A photo in the June 19, 1969, edition of the Chronicle shows what might be the first performance of the band and dancers on the median strip in front of the Hyart Theatre to promote the stage production about to begin inside. The photo shows the melodrama band known as the “Northern Blasts” with the can-can dancers and other cast members beside the band.

A photo on the next page shows the six can-can dancers on stage, and again, they are not identified, but Ross’s research shows that they are Bobbie Rae Sessions, Carrie Crosby, Julie Ann Frost, Linda Powell, Sharalyne Tippetts and Denys Tippetts.

Mustang Follies born

Lovell Day became Mustang Days in 1970 and was held later in the summer, July 9-12. The Mustang Follies replaced the melodrama and kicked off the celebration on July 9, still sponsored by the Lovell Woman’s Club. Different eras – the 1800s, the Gay ‘90s, the Roarin’ 20s and the modern era – were portrayed on stage.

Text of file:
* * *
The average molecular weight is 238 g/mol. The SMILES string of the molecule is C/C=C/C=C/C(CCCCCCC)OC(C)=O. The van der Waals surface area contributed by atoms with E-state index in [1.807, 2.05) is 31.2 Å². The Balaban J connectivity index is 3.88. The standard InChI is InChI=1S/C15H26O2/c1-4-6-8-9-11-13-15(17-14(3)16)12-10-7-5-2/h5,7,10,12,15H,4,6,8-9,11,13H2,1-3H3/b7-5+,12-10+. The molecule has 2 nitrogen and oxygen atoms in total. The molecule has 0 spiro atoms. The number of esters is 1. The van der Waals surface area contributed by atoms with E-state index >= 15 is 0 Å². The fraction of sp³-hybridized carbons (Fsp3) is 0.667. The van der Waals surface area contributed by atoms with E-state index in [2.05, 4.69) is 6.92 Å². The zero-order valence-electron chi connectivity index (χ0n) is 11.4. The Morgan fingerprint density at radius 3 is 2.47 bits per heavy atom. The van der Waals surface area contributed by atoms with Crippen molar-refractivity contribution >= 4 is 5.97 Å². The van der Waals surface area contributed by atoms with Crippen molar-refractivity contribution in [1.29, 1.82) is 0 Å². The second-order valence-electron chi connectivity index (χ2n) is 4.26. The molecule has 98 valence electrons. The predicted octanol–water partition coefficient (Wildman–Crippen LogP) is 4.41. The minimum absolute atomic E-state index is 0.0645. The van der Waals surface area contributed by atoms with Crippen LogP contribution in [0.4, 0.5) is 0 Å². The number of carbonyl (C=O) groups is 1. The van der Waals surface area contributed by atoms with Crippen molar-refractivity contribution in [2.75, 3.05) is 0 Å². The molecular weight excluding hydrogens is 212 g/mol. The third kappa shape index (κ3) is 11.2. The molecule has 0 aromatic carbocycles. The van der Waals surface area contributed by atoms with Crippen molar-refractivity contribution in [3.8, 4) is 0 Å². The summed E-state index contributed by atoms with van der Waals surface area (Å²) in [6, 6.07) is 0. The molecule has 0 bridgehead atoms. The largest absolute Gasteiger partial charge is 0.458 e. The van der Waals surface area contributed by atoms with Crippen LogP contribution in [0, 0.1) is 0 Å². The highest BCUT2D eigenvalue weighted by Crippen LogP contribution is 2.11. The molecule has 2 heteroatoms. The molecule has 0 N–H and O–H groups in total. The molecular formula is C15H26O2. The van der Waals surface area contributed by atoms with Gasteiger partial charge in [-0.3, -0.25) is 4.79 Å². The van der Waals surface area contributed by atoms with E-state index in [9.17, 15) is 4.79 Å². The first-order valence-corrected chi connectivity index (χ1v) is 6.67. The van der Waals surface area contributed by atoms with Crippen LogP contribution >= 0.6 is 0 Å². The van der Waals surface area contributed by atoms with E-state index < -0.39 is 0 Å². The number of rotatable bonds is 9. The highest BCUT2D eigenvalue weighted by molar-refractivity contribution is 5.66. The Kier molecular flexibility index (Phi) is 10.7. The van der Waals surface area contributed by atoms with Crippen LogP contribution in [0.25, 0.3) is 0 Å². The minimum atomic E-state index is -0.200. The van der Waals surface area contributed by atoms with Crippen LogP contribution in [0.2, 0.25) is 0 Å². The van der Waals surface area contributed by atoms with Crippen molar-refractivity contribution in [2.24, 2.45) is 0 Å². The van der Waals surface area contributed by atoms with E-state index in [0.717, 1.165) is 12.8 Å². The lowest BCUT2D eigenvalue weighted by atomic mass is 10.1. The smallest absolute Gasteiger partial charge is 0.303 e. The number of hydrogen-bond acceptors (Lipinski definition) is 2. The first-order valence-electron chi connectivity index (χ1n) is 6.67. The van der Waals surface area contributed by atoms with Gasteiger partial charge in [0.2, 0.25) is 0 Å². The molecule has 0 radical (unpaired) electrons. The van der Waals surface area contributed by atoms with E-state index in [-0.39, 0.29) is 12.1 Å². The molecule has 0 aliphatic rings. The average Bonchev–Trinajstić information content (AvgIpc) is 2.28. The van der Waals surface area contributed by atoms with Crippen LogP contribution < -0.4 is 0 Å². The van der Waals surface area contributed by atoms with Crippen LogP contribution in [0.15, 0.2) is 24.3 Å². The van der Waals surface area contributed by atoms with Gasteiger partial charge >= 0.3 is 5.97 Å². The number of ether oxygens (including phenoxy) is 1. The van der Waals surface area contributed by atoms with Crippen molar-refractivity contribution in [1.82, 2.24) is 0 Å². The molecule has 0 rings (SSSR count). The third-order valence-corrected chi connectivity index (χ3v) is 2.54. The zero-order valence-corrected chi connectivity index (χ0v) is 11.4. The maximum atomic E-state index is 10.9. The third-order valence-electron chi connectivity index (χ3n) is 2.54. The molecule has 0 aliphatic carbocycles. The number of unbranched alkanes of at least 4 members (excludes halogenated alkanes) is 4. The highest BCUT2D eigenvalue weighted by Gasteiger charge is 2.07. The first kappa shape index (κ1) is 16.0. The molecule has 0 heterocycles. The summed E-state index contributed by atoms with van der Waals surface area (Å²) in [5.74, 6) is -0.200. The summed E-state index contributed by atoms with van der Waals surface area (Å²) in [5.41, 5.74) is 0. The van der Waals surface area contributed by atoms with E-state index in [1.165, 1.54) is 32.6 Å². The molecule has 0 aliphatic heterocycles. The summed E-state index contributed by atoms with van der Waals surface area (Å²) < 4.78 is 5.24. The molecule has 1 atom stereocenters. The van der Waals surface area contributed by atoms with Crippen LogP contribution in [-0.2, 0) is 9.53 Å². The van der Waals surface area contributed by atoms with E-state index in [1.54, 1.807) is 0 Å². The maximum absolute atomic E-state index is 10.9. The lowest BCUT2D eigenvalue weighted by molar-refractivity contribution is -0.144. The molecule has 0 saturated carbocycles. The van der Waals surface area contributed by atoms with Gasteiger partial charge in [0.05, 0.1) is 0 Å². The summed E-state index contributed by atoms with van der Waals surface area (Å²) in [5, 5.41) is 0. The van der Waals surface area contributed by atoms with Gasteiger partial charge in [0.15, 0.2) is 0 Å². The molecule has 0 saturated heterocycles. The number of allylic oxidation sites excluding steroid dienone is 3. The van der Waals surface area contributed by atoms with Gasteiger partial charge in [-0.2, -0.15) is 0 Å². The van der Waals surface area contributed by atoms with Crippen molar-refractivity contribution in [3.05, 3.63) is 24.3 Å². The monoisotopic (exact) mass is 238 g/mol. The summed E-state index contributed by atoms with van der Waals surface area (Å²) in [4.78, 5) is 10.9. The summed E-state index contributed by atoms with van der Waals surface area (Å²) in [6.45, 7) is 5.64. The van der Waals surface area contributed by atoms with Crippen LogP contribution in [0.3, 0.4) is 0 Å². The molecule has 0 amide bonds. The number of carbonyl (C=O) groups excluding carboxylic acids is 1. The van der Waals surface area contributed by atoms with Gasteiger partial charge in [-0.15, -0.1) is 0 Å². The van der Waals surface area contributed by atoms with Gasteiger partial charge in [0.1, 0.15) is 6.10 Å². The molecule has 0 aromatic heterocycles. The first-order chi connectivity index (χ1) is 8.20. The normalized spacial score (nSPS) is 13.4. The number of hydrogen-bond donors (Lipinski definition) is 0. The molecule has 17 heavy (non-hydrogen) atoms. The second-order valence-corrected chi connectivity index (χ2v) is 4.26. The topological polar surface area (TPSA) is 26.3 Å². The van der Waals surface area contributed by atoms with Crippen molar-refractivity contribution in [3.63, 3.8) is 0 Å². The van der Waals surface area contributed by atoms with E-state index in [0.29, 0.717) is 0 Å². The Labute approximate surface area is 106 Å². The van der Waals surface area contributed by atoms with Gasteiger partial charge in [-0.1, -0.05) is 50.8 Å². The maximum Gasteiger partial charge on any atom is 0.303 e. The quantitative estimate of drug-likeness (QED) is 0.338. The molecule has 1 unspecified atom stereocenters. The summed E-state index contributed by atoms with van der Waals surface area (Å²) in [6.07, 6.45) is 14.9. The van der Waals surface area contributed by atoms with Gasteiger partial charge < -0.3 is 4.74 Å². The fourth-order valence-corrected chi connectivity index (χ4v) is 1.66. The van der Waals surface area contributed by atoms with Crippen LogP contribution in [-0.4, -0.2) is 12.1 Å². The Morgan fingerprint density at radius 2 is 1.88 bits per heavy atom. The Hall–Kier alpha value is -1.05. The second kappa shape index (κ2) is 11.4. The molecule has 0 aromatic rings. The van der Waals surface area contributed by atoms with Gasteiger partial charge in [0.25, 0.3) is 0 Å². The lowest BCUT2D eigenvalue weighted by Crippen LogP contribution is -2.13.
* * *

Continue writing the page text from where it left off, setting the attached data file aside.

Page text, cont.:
A Chronicle story in the July 2, 1970, edition told of the new celebration and of the Follies, including the brand new band, the “Rose City Philharmonica,” which was said to include favorites like “Bill Bailey, Won’t You Please Come Home?” Bill Powell organized the “town band” that summer, although with mostly younger players at first including Mike Graham, Dusty Beal, Bruce Morrison, John Powell, Thad Stevens, Todd Wilder, Linnea Engelking, Ginger Despain, Jerry Doerr, Ray Reutzel, Angela Johnson, Gary Dover, Stan Bay and Gayle Irwin.

According to the Chronicle, the band represented Lovell at various celebrations in the area, transported by “an old Lovell fire truck,” including the Greybull Days of ’49 parade. The band played “ragtime jazz,” according to the Chronicle.